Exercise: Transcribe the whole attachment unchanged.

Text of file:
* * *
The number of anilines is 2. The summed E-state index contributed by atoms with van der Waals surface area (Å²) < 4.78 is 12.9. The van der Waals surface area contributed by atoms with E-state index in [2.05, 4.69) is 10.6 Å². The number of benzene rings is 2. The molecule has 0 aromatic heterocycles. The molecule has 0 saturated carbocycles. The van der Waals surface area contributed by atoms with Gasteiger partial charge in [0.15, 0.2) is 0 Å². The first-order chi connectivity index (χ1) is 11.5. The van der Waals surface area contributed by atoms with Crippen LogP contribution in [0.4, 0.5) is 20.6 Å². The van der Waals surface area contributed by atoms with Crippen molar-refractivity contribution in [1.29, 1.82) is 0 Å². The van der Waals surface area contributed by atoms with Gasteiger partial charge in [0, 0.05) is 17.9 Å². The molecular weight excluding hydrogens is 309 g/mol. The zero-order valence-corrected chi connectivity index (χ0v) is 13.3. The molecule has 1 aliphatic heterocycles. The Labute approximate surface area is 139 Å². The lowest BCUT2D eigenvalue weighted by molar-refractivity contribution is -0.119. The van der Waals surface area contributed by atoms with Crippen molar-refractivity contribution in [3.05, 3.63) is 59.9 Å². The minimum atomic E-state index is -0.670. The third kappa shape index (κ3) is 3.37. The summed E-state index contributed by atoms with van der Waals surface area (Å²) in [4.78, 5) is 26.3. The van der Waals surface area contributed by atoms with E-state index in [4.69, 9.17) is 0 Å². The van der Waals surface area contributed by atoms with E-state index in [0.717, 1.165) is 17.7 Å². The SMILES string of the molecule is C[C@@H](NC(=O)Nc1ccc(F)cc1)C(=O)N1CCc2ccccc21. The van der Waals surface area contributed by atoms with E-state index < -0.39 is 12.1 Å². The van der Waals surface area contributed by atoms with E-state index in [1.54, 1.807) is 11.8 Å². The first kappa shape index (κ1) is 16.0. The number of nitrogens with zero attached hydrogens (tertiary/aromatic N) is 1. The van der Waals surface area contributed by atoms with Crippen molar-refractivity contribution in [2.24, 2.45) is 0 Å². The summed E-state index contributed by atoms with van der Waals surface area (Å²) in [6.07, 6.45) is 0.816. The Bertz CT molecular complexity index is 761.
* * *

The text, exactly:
The number of anilines is 2. The summed E-state index contributed by atoms with van der Waals surface area (Å²) < 4.78 is 12.9. The van der Waals surface area contributed by atoms with E-state index in [2.05, 4.69) is 10.6 Å². The number of benzene rings is 2. The molecule has 0 aromatic heterocycles. The molecule has 0 saturated carbocycles. The van der Waals surface area contributed by atoms with Gasteiger partial charge in [0.15, 0.2) is 0 Å². The first-order chi connectivity index (χ1) is 11.5. The van der Waals surface area contributed by atoms with Crippen LogP contribution in [0.4, 0.5) is 20.6 Å². The van der Waals surface area contributed by atoms with Crippen molar-refractivity contribution in [1.29, 1.82) is 0 Å². The van der Waals surface area contributed by atoms with Gasteiger partial charge in [0, 0.05) is 17.9 Å². The molecular weight excluding hydrogens is 309 g/mol. The zero-order valence-corrected chi connectivity index (χ0v) is 13.3. The molecule has 1 aliphatic heterocycles. The Labute approximate surface area is 139 Å². The lowest BCUT2D eigenvalue weighted by molar-refractivity contribution is -0.119. The van der Waals surface area contributed by atoms with Crippen molar-refractivity contribution in [3.05, 3.63) is 59.9 Å². The minimum atomic E-state index is -0.670. The third kappa shape index (κ3) is 3.37. The summed E-state index contributed by atoms with van der Waals surface area (Å²) in [4.78, 5) is 26.3. The van der Waals surface area contributed by atoms with E-state index in [4.69, 9.17) is 0 Å². The van der Waals surface area contributed by atoms with E-state index in [0.717, 1.165) is 17.7 Å². The SMILES string of the molecule is C[C@@H](NC(=O)Nc1ccc(F)cc1)C(=O)N1CCc2ccccc21. The van der Waals surface area contributed by atoms with E-state index < -0.39 is 12.1 Å². The van der Waals surface area contributed by atoms with E-state index in [1.54, 1.807) is 11.8 Å². The first kappa shape index (κ1) is 16.0. The number of nitrogens with zero attached hydrogens (tertiary/aromatic N) is 1. The van der Waals surface area contributed by atoms with Crippen molar-refractivity contribution in [2.24, 2.45) is 0 Å². The summed E-state index contributed by atoms with van der Waals surface area (Å²) in [6.07, 6.45) is 0.816. The Bertz CT molecular complexity index is 761.